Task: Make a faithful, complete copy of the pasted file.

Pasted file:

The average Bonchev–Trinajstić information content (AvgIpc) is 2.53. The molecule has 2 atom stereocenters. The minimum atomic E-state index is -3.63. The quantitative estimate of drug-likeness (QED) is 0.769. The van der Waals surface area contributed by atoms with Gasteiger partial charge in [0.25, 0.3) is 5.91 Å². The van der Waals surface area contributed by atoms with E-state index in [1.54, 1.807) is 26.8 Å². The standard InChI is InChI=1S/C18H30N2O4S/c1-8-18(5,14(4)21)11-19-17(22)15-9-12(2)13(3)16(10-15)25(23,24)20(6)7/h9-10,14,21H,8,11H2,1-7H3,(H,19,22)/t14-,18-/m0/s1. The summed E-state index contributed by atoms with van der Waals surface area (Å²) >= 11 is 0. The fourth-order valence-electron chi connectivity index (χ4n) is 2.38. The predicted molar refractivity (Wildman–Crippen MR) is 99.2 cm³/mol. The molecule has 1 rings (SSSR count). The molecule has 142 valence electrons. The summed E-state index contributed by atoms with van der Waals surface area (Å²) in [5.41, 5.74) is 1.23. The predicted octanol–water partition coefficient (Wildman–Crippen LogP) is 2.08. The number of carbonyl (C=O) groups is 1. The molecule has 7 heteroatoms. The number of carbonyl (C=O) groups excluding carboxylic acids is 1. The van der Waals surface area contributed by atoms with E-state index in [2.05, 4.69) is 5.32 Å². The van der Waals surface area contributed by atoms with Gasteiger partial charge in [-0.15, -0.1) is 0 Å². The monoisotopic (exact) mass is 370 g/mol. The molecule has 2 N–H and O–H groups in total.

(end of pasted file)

The average Bonchev–Trinajstić information content (AvgIpc) is 2.53. The molecule has 2 atom stereocenters. The minimum atomic E-state index is -3.63. The quantitative estimate of drug-likeness (QED) is 0.769. The van der Waals surface area contributed by atoms with Gasteiger partial charge in [0.25, 0.3) is 5.91 Å². The van der Waals surface area contributed by atoms with E-state index in [1.54, 1.807) is 26.8 Å². The standard InChI is InChI=1S/C18H30N2O4S/c1-8-18(5,14(4)21)11-19-17(22)15-9-12(2)13(3)16(10-15)25(23,24)20(6)7/h9-10,14,21H,8,11H2,1-7H3,(H,19,22)/t14-,18-/m0/s1. The summed E-state index contributed by atoms with van der Waals surface area (Å²) >= 11 is 0. The fourth-order valence-electron chi connectivity index (χ4n) is 2.38. The predicted molar refractivity (Wildman–Crippen MR) is 99.2 cm³/mol. The molecule has 1 rings (SSSR count). The molecule has 142 valence electrons. The summed E-state index contributed by atoms with van der Waals surface area (Å²) in [5.41, 5.74) is 1.23. The predicted octanol–water partition coefficient (Wildman–Crippen LogP) is 2.08. The number of carbonyl (C=O) groups is 1. The molecule has 7 heteroatoms. The number of carbonyl (C=O) groups excluding carboxylic acids is 1. The van der Waals surface area contributed by atoms with E-state index in [2.05, 4.69) is 5.32 Å². The van der Waals surface area contributed by atoms with Gasteiger partial charge in [-0.15, -0.1) is 0 Å². The monoisotopic (exact) mass is 370 g/mol. The molecule has 2 N–H and O–H groups in total.